- The Scientific Research Council (SRC) is staging a two-day symposium aimed at improving the delivery of science education at the primary and secondary levels.
- INVOCAB aims to strengthen the capacity of primary and secondary schools that get low grades in the sciences.
- The symposium will examine various topics, including ‘Preparing Students for External Examinations and Beyond’, ‘Driving Innovation in Science and Technology Education’ and ‘Science and Technology Education for the Labour Market’, among others.
The Scientific Research Council (SRC) is staging a two-day symposium aimed at improving the delivery of science education at the primary and secondary levels.
Approximately 200 mathematics and science teachers are expected to participate in the event, which opened on Tuesday (October 17) at the Mona Visitors’ Lodge of the University of the West Indies (UWI).
It will promote interventions under the European Union (EU)-funded Improving Innovation Capacities in the Caribbean (INVOCAB) Project and highlight its impact on the local education system.
INVOCAB aims to strengthen the capacity of primary and secondary schools that get low grades in the sciences.
The project has, among other things, commissioned science laboratories into operation at a number of institutions, through $113 million in funding from the EU.
These laboratories are equipped with test tubes, burettes and other scientific tools and equipment, with a view to bringing a practical approach to teaching and improving the performances of students in the subject areas.
Executive Director of the SRC, Dr. Cliff Riley, in his remarks at the opening ceremony said that the SRC has been working closely with teacher-training institutions in order to improve the teaching of the sciences, noting the need for the utilisation of more practical methods.
“We cannot teach science and maths just using theories, laws or principles. We have to take a practical approach to how we teach science. Students want to see science unfold right in front of their eyes. This is how we get their attention and drive their interest,” he argued.
“As teachers you can utilise your environment, the materials we interact with on a daily basis to stimulate levels of interest among youngsters,” Mr. Riley added.
He said the SRC, through INVOCAB, is committed to building capacity and strengthening the areas of science, technology and innovation in the Caribbean.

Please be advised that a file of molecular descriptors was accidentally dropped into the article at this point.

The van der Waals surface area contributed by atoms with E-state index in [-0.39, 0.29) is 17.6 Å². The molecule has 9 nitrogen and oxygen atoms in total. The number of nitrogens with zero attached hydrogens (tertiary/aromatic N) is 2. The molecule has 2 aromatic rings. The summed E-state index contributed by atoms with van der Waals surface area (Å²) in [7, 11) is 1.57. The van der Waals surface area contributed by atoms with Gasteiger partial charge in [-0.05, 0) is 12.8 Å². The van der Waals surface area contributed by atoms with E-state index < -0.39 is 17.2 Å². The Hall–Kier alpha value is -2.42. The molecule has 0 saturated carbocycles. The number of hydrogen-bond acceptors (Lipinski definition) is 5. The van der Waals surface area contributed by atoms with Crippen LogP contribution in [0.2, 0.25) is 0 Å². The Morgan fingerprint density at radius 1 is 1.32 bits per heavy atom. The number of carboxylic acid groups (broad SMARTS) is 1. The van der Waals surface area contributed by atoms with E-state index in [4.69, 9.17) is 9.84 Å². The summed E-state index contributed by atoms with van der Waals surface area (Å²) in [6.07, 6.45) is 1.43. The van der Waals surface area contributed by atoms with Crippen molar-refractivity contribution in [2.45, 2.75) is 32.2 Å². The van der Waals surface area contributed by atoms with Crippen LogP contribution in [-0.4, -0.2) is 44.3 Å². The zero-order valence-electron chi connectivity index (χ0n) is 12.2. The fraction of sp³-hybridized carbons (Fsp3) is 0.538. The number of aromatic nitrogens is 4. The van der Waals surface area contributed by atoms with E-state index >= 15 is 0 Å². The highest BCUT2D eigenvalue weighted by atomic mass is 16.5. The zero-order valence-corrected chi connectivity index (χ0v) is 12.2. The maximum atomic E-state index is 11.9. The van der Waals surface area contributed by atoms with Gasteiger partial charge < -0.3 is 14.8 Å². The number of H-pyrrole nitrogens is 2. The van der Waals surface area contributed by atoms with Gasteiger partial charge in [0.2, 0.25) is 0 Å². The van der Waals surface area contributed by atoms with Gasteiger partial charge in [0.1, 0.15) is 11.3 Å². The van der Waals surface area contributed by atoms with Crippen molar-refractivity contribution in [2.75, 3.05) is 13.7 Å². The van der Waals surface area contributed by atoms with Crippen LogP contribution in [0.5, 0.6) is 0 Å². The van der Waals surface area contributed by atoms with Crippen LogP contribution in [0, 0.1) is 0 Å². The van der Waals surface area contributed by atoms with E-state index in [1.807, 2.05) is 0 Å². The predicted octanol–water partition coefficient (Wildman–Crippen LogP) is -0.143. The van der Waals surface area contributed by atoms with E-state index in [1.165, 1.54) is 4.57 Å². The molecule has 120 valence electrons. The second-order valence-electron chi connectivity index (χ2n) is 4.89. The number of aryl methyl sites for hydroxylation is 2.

Political and Press Officer, Delegation of the EU in Jamaica, Justin Pearson, said his organisation is “delighted to participate in INVOCAB”.
“This project demonstrates our commitment to education, to building capacities in science and technology and for increased productivity. It also is important towards growth and poverty reduction,” he said.
Mr. Pearson, who represented Head of the EU Delegation, Malgorzata Wasilewska, added that his organisation’s support “represents in a tangible way how the EU is (assisting) Jamaica to realise its national development goals”.
He commended the SRC for the work it has been doing through INVOCAB and described it as a “valuable endeavour” that will bring about the desired improvements in students’ performance at all levels.
Director General of the National Commission of Science and Technology (NCST), Professor the Hon. Errol Morrison, who delivered the keynote address, said more technology must be used in the classroom rather than the “chalk and talk” method of education.
The symposium will examine various topics, including ‘Preparing Students for External Examinations and Beyond’, ‘Driving Innovation in Science and Technology Education’ and ‘Science and Technology Education for the Labour Market’, among others.
Manuals on ways to make science fun and easy, with guidelines and directives for schools, will be launched, promoted and disseminated at the symposium.